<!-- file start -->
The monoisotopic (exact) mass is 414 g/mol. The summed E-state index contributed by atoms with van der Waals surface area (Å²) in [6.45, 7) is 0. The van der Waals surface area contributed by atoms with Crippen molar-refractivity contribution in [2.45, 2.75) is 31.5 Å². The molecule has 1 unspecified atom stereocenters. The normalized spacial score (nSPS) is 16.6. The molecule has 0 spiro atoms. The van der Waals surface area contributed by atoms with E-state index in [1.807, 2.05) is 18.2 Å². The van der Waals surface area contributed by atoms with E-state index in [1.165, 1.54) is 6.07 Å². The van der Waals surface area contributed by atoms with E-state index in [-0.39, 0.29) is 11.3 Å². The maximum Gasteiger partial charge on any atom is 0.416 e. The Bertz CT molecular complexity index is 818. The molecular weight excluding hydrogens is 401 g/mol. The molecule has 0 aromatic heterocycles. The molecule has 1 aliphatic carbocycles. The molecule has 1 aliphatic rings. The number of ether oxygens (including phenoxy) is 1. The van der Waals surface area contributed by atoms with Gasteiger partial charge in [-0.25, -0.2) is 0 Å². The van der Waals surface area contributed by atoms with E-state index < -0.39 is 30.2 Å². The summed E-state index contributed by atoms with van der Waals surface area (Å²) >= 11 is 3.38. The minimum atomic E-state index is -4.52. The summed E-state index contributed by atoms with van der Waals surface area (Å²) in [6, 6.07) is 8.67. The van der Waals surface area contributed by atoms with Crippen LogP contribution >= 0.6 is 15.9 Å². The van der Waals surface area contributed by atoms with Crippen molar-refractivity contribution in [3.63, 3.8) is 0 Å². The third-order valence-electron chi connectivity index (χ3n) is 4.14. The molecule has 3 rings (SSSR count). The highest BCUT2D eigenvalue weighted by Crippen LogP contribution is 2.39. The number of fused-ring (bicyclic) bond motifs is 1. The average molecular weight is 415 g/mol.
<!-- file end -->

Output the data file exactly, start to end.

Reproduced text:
The monoisotopic (exact) mass is 414 g/mol. The summed E-state index contributed by atoms with van der Waals surface area (Å²) in [6.45, 7) is 0. The van der Waals surface area contributed by atoms with Crippen molar-refractivity contribution in [2.45, 2.75) is 31.5 Å². The molecule has 1 unspecified atom stereocenters. The normalized spacial score (nSPS) is 16.6. The molecule has 0 spiro atoms. The van der Waals surface area contributed by atoms with E-state index in [1.807, 2.05) is 18.2 Å². The van der Waals surface area contributed by atoms with E-state index in [1.165, 1.54) is 6.07 Å². The van der Waals surface area contributed by atoms with E-state index in [-0.39, 0.29) is 11.3 Å². The maximum Gasteiger partial charge on any atom is 0.416 e. The Bertz CT molecular complexity index is 818. The molecular weight excluding hydrogens is 401 g/mol. The molecule has 0 aromatic heterocycles. The molecule has 1 aliphatic carbocycles. The molecule has 1 aliphatic rings. The number of ether oxygens (including phenoxy) is 1. The van der Waals surface area contributed by atoms with Gasteiger partial charge in [-0.25, -0.2) is 0 Å². The van der Waals surface area contributed by atoms with E-state index < -0.39 is 30.2 Å². The summed E-state index contributed by atoms with van der Waals surface area (Å²) >= 11 is 3.38. The minimum atomic E-state index is -4.52. The summed E-state index contributed by atoms with van der Waals surface area (Å²) in [6, 6.07) is 8.67. The van der Waals surface area contributed by atoms with Crippen LogP contribution >= 0.6 is 15.9 Å². The van der Waals surface area contributed by atoms with Crippen molar-refractivity contribution in [3.63, 3.8) is 0 Å². The third-order valence-electron chi connectivity index (χ3n) is 4.14. The molecule has 3 rings (SSSR count). The highest BCUT2D eigenvalue weighted by Crippen LogP contribution is 2.39. The number of fused-ring (bicyclic) bond motifs is 1. The average molecular weight is 415 g/mol.